Washington immigrant arrested after calling cops for help could be 'on a plane to Honduras in days'
Advocates fear that due to what the Tukwila Police Department claims was a mistake, Washington state dad of three Wilson Rodriguez Macarreno could have just days left in the United States before he’s deported to his native Honduras. Earlier this month, Rodriguez Macarreno called police to report a possible intruder who had been stalking his property for weeks. But rather than taking the suspect into custody, it was Rodriguez Macarreno who was arrested despite having no criminal record and turned over to Immigration and Customs Enforcement (ICE).
Police claim that they made a grave error when they ran Rodriguez Macarreno’s name and mistook an administrative warrant from ICE—which “can be signed by an ICE officer without being supported by probable cause,” and therefore does not have to be honored—for a judicial warrant. But Luis Cortes, Rodriguez Macarreno’s attorney, thinks the story is different: “Administrative warrants have the Homeland Security logo right on top of it. It looks significantly different. What seems to me that happened here was that they didn’t look at any warrant. They ran Wilson’s name in without looking at any paper work” and then took Rodriguez Macarreno to ICE themselves.
Following community outcry, Officer Victor Masters “said the department, after this incident, determined that if an ICE warrant appears in future NCIC checks, officers should notify their supervisor, who will take a closer look. ‘If it’s administrative in nature, we’re not going to honor it.’” But, this is all too late for Rodriguez Macarreno, who is direly close to being torn from his family and U.S. home of nearly 15 years. “If we do absolutely nothing he will be on a plane to Honduras in a few days,” Cortes said.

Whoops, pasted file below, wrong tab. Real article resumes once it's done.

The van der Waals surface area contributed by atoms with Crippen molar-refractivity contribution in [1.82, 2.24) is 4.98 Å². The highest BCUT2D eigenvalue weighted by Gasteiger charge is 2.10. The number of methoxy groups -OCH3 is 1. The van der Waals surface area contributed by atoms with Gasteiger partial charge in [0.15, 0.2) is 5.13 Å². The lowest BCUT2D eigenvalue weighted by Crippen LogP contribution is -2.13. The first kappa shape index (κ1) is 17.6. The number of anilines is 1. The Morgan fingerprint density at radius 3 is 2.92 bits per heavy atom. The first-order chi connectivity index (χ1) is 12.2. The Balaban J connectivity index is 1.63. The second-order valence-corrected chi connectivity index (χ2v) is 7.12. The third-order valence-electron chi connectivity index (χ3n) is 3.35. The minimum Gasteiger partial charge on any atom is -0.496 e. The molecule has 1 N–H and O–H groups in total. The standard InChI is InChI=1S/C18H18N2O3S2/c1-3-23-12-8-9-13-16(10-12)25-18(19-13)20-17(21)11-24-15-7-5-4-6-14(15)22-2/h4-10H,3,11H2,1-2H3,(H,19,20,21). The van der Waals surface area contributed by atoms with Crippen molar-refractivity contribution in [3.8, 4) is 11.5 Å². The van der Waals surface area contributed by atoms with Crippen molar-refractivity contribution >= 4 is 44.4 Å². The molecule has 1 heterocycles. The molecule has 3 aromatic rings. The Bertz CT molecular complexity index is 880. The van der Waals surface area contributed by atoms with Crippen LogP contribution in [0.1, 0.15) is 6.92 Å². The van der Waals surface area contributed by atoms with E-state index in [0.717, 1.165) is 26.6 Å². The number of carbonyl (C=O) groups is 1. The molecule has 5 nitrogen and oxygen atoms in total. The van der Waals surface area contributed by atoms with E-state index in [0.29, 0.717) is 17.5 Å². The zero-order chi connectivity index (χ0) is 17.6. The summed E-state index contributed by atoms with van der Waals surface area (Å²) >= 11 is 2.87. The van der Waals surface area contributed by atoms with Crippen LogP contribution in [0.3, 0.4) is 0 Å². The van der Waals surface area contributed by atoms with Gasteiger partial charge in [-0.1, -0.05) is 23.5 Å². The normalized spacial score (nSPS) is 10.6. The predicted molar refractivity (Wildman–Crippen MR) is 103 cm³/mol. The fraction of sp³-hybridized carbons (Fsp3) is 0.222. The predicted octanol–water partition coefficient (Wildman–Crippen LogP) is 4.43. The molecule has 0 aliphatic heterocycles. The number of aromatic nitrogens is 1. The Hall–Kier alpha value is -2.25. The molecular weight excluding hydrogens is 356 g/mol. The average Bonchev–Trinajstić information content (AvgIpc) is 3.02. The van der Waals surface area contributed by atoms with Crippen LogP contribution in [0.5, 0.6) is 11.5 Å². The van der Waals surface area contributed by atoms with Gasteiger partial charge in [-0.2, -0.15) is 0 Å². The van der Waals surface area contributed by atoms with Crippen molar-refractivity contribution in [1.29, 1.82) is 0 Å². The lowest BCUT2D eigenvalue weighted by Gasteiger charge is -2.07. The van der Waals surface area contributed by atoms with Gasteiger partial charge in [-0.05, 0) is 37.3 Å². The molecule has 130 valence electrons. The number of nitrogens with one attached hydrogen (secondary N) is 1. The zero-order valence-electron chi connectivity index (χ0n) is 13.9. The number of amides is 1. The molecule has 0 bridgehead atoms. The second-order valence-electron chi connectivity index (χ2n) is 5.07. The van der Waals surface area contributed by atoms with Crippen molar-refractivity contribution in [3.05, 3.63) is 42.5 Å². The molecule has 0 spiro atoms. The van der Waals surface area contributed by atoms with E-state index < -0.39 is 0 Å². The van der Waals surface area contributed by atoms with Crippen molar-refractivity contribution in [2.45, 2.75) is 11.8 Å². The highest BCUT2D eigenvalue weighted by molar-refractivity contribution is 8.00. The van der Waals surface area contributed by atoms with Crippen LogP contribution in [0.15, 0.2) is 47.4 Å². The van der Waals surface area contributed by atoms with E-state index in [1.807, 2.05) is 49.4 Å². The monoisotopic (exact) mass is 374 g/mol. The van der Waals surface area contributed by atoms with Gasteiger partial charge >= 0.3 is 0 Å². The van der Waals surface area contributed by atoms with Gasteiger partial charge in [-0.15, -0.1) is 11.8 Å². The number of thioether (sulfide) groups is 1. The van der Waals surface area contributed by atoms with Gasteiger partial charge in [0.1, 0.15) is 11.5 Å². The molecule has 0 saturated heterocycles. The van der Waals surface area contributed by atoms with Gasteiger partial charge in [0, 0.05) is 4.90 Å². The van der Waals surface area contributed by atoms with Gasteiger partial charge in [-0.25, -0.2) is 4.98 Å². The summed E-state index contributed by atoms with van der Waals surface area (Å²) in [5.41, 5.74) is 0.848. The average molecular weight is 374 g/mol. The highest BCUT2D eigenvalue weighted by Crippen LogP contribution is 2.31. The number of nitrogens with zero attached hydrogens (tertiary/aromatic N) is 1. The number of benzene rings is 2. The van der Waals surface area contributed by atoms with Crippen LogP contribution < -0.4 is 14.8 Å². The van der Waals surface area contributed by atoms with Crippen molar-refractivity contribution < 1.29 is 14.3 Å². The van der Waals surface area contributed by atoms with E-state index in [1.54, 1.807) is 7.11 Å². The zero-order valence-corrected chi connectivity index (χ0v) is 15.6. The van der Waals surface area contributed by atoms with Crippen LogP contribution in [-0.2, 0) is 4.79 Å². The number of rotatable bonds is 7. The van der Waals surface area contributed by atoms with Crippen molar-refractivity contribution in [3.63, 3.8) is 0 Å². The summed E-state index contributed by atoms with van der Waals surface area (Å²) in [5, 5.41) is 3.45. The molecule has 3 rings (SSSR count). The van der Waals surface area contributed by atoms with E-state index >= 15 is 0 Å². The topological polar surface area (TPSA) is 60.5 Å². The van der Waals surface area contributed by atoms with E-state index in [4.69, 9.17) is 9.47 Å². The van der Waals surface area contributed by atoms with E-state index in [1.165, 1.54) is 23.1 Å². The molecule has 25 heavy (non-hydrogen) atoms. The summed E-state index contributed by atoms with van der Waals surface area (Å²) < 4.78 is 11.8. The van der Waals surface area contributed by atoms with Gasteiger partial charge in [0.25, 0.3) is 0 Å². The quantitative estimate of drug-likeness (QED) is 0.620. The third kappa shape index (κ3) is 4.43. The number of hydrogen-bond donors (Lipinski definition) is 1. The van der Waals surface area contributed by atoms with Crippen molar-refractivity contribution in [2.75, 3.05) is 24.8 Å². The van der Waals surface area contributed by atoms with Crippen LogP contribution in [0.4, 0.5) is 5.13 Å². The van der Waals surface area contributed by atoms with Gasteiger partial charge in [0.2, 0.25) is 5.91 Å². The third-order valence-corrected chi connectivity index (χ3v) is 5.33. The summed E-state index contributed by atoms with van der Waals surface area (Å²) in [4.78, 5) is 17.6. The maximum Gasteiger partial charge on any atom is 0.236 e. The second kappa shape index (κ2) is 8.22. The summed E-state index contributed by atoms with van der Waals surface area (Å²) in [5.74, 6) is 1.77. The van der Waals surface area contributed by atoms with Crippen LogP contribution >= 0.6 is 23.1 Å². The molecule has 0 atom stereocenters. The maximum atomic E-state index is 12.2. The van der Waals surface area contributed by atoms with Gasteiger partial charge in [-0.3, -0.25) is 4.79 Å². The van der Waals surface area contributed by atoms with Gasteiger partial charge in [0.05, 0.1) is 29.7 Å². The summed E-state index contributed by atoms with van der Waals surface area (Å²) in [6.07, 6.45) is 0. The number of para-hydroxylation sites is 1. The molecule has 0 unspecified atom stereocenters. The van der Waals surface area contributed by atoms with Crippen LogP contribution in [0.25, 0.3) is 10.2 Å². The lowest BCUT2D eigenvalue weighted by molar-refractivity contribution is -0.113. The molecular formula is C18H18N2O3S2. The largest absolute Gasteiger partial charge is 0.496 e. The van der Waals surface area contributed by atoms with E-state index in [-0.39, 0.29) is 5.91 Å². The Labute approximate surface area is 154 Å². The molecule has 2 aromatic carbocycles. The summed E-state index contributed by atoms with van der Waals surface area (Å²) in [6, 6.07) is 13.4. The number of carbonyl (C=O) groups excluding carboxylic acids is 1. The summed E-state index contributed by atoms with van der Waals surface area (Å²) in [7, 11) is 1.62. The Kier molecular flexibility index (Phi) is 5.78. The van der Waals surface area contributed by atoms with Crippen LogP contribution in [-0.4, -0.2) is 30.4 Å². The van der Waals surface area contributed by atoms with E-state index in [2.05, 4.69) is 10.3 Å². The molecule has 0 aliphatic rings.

“This is beyond ineptitude,” said Juan Jose Bocanegra, an organizer for the Seattle-based El Comite, an immigrant rights group. “How is it possible that Tukwila officials turn in a resident who called them for assistance? This only further corrodes any confidence that immigrant community members have in law enforcement.”
Both Cortes and Tukwila police can agree that the department has “worked tirelessly over the past several years to develop and maintain relations with our large immigrant and refugee population,” including “a long history of not getting involved in immigration-related issues.” But with one serious error, those efforts could now be in jeopardy. “It almost makes me wish he didn’t call the police,” said resident Karen Wendt at a packed Tukwila City Council meeting. And that’s exactly what police fear—if residents, especially immigrants—are too afraid to call police, it affects community safety overall.